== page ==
April 19, 2006
Plum Island Development "Disturbing"
An e-mail sent out by the United States Department of Homeland Security has sparked new concerns regarding the future of Plum Island.
The e-mail solicits proposals for architectural services for the design of a new facility to replace Plum Island at a "site to be designated."
The proposed National Bio and Agro Defense Facility would "replace the existing Plum Island facility and enhance capabilities to meet the mandated national and bio and agro-defense mission requirements of the Department of Homeland Security, the Department of Health and Human Services, and the United States Department of Agriculture," said the e-mail.
The estimated total cost for the project is approximately $451 million including design and construction.
The missive sent shock waves across the North Fork. "The latest news from DHS is very disturbing," said Greenport Mayor David Kapell. "My reading of the language in the solicitation for design services makes clear that Plum Island's days are numbered unless the community and our congregational delegation start fighting for the new lab to be built there."
Kapell added that the "issue is iconic for the North Fork. The jobs we will lose will be yet another nail in the coffin of local working families who are already reeling from high housing costs and the increasingly seasonal nature of employment in a tourist-based economy.
"What could be better for the community than to have the federal government invest $451 million in a lab that will produce crucial good-paying jobs on an island where it is in nobody's backyard? This is a scandal for the community."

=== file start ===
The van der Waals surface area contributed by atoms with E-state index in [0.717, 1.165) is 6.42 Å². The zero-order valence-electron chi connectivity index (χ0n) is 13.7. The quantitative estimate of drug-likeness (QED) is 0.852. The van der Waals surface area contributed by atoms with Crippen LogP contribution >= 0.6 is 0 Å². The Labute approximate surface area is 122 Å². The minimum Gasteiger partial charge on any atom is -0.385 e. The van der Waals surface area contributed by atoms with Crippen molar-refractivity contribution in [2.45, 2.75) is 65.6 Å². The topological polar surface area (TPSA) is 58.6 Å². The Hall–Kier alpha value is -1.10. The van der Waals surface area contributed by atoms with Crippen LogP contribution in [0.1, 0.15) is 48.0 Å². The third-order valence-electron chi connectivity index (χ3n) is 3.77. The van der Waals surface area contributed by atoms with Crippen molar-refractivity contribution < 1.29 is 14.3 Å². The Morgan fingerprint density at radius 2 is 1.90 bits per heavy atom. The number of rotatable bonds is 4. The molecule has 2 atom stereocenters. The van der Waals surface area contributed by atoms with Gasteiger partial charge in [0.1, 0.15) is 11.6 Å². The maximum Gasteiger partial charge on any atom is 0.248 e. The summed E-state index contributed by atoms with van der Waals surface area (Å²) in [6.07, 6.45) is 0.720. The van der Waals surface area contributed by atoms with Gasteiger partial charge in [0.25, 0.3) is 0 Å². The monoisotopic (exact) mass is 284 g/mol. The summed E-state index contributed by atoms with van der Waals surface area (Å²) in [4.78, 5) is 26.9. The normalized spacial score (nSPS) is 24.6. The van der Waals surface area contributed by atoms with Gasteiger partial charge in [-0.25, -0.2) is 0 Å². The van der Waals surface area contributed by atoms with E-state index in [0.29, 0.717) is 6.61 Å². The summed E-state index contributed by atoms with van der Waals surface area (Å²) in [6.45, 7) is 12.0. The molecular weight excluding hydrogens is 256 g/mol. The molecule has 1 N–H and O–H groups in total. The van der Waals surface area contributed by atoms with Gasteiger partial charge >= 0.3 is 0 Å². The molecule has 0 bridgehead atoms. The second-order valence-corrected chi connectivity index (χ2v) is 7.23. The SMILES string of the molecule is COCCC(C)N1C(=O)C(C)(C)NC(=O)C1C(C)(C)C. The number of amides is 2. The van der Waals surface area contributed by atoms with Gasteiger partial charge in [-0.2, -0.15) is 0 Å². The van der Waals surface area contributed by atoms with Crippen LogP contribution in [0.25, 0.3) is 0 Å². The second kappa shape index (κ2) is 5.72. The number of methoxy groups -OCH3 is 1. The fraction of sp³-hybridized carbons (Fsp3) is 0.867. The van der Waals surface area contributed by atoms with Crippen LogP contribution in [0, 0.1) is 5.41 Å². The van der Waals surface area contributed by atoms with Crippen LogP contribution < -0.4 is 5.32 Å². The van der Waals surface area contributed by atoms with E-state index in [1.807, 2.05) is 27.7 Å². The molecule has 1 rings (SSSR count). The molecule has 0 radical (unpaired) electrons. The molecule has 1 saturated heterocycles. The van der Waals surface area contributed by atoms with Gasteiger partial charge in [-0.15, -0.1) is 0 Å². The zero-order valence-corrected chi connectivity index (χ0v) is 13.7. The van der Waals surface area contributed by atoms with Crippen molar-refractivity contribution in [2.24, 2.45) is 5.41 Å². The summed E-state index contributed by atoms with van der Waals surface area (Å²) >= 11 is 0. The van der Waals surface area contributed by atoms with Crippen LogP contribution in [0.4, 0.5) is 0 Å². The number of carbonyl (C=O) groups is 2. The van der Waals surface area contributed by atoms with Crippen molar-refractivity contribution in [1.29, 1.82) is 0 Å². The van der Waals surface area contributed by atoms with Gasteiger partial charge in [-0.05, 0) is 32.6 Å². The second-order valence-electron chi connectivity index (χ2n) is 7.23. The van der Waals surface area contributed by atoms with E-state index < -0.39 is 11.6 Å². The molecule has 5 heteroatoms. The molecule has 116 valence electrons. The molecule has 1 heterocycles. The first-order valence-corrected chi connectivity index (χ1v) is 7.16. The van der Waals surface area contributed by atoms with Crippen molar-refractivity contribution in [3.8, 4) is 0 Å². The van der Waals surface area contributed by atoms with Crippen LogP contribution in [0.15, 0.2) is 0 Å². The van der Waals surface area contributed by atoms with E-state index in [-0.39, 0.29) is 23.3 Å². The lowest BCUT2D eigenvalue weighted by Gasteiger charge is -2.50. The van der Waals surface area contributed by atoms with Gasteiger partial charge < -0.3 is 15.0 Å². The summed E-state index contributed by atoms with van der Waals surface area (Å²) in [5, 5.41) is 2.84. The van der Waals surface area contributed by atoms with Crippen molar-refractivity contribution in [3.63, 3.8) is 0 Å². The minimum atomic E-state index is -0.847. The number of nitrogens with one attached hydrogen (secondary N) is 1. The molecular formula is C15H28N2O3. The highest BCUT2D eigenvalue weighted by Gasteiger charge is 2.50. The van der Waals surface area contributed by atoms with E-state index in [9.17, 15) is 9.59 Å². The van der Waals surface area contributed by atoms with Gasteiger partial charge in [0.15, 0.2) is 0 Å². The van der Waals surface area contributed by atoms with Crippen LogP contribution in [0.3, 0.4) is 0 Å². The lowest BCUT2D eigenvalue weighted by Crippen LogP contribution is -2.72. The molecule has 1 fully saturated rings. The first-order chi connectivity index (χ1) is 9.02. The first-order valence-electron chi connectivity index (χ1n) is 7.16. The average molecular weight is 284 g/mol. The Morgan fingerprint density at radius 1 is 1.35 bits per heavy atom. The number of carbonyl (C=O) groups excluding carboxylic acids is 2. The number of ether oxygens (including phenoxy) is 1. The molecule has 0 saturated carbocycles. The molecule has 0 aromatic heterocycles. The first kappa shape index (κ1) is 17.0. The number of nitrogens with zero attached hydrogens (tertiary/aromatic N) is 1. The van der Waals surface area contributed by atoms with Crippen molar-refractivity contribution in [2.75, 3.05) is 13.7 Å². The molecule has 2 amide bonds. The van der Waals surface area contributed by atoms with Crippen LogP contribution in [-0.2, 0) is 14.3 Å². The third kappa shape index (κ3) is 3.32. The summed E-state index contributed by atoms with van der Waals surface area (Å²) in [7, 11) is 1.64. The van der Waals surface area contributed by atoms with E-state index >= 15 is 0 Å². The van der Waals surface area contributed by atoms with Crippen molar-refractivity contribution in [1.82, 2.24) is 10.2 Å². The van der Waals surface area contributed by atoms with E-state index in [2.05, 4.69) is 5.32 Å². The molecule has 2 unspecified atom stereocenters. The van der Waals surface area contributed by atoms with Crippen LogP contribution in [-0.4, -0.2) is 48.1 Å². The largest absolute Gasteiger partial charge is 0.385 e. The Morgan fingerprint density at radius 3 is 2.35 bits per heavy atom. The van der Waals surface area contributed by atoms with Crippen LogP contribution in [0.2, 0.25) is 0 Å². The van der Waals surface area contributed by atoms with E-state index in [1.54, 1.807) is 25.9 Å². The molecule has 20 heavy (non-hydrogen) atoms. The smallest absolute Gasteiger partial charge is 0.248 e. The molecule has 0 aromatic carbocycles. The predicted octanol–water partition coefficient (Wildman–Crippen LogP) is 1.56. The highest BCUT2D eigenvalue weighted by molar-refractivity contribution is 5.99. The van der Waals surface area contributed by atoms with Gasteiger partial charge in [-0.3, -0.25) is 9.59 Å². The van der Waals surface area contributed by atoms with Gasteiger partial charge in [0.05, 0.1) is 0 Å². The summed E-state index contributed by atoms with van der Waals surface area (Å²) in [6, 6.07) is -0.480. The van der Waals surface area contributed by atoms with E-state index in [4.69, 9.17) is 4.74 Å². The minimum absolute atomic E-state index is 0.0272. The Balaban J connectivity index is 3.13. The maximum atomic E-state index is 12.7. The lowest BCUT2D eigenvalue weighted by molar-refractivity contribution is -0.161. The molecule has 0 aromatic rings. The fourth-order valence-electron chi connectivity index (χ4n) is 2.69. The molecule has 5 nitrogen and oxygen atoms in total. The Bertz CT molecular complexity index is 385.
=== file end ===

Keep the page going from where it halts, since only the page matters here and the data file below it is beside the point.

Kapell insisted that concerned residents should speak out and contact elected officials insisting that residents want the new lab to be built on Plum Island.
This is the most recent development in what have been a series of announcements regarding Plum Island, the future of which is currently undecided. The United States Department of Homeland Security announced last August that it would be undertaking a "requirements analysis" to identify a next-generation biological and agricultural defense facility and possibly replace it, which could mean closing the Plum Island facility.
According to Donald Tighe, DHS spokesman, PIADC, built in the 1950s, is aging and more costly to maintain. He said that laboratory and test space in the current facility is insufficient to support the increasing levels of research and development needed to meet growing concerns in the "post 9/11 world" about accidental or intentional introduction of foreign animal diseases into the country.
President George Bush's fiscal year 2006 budget requests $23 million for the needs assessment and design process for a new national bio and agro-defense facility.
The news sparked an outcry amongst North Fork residents who questioned how the closure could affect the lives of those working on Plum Island as well as the local economy.
Senator Hillary Rodham Clinton and Congressman Tim Bishop expressed their belief that Plum Island could be upgraded to continue to conduct Biosafety Level 3 research.
Clinton has expressed strong opposition to upgrading Plum Island to Biosafety Level 4, required for work with dangerous and exotic agents that pose a high individual risk of aerosol-transmitted laboratory infections and life-threatening disease.
If the decision was made to abandon the facility, Clinton said a priority would be to study potential alternative uses for the site and possible remediation.
Tighe did not return calls as of press time
"If we want to save Plum Island, we must support the proposed new lab," said Kapell. "The village board and I are available to do anything we can to assist in this effort."